Tips on acing job interviews – for managers

Lauren Weber | Wall Street Journal

It’s not always a candidate’s fault when a job interview goes south.

Hiring managers can commit a litany of sins, such as interrupting interviews to answer phone calls, failing to take notes, acting bored or distracted, bad-mouthing their own companies, bullying applicants, or asking “gotcha” questions for no reason at all, say human-resources consultants. The cost of poor interviews ranges from bad hires to alienated job applicants. At worst, untrained hiring managers can open their employers to lawsuits by asking questions deemed illegal by federal nondiscrimination standards.

Many common interview questions reveal little about a job candidate. Here are some questions managers shouldn’t ask and the alternatives:

AVOID: “Where do you see yourself in five years?”
Hiring managers ask this question to probe a candidate’s career goals, but nobody really knows where they’ll be in five years, said interview coach Pamela Skilling.

ASK INSTEAD: “How would this position fit into your long-term career plan?”
This is more likely to get the candidate talking about her goals, and why the job would be a great next step.

AVOID: What kind of people do you have trouble working with?
No one answers this question honestly. It also leads candidates to talk about “kinds of people” instead of their own interpersonal skills.

ASK INSTEAD: “Tell me about a time you had a conflict with someone at work.”
Real examples show more clearly how a candidate works with different personalities.

AVOID: “Tell me more about your current position.”
This is likely to yield a regurgitation of résumé bullet points.

ASK INSTEAD: “Walk me through a typical day in your current role”
A candidate’s day-to-day responsibilities can elicit telling details.

AVOID: “Do you have kids?”
This is not only a weak question, but an illegal one.

ASK INSTEAD: “Would you be able to work the hours required for this position?”
Keep questions focused on the candidate’s ability to do the job.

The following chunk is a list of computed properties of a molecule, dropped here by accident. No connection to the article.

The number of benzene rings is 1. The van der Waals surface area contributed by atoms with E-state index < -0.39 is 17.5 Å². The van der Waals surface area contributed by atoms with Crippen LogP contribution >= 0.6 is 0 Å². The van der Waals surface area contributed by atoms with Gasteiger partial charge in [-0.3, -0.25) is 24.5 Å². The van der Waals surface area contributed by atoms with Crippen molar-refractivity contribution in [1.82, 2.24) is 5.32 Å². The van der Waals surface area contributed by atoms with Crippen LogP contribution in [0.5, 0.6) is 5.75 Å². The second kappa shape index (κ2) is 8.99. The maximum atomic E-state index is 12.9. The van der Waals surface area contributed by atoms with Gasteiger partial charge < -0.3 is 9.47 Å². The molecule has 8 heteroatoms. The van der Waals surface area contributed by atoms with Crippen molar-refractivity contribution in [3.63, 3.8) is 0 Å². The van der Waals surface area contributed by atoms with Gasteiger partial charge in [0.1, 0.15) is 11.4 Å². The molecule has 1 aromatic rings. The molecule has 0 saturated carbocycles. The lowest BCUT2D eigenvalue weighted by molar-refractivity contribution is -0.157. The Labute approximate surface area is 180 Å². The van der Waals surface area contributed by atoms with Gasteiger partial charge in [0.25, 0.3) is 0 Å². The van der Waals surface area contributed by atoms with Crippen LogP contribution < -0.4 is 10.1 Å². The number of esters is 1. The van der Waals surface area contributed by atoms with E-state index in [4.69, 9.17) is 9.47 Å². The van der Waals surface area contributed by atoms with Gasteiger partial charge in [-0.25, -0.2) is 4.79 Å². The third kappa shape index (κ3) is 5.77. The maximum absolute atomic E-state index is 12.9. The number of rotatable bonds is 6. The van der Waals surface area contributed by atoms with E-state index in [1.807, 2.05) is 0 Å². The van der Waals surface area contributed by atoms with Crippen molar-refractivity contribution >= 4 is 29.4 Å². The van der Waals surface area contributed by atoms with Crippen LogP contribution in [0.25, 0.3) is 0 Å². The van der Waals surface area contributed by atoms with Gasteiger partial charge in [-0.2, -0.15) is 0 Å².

Source: Skillful Communications

That’s why companies are bringing in coaches and launching training programs to boost managers’ interviewing skills. A relatively small investment—anywhere from $3,500 to $30,000—can make the difference, hiring experts say, between a team that operates at peak performance and one where bad hires drag on productivity and morale.

At iD Tech Camps, a Campbell, Calif., camp provider with 655 permanent and seasonal staff, regional managers were required to complete a daylong interview workshop this past winter. Propane seller J.S. West & Co., of Modesto, Calif., had branch managers participate in a two-day seminar to standardize and enhance interview procedures. And Netherlands-based Royal Philips Electronics NV is rolling out a program next month that will place thousands of U.S. managers in small-group classes to help them improve the quality of hires and candidates’ experience with the company.

Companies tend to assume that practically anyone can conduct a good interview, says Pamela Skillings, founder of New York-based career consulting firm Skillful Communications, which has provided interview training to iD Tech Camps and Columbia University, among others.

Interviewing is a job skill in its own right.

Most managers “wing it,” said Ms. Skillings, and incorrectly assume they can simply follow their instincts to the right hire. That can mean that one candidate gets a thorough interview, while another gets a shorter sit-down if the boss is in a bad mood or busy, she added.

Such inconsistency may lead to unintentionally biased hiring decisions, said Lauren Rivera, an assistant professor at Northwestern University’s Kellogg School of Management. Her research has found that interviewers gravitate toward people like themselves, who share their educational backgrounds or interests. “That’s a natural human thing, but firms need to counterbalance that” by requiring a set of prepared questions and a consistent means of scoring and evaluating each applicant, she says.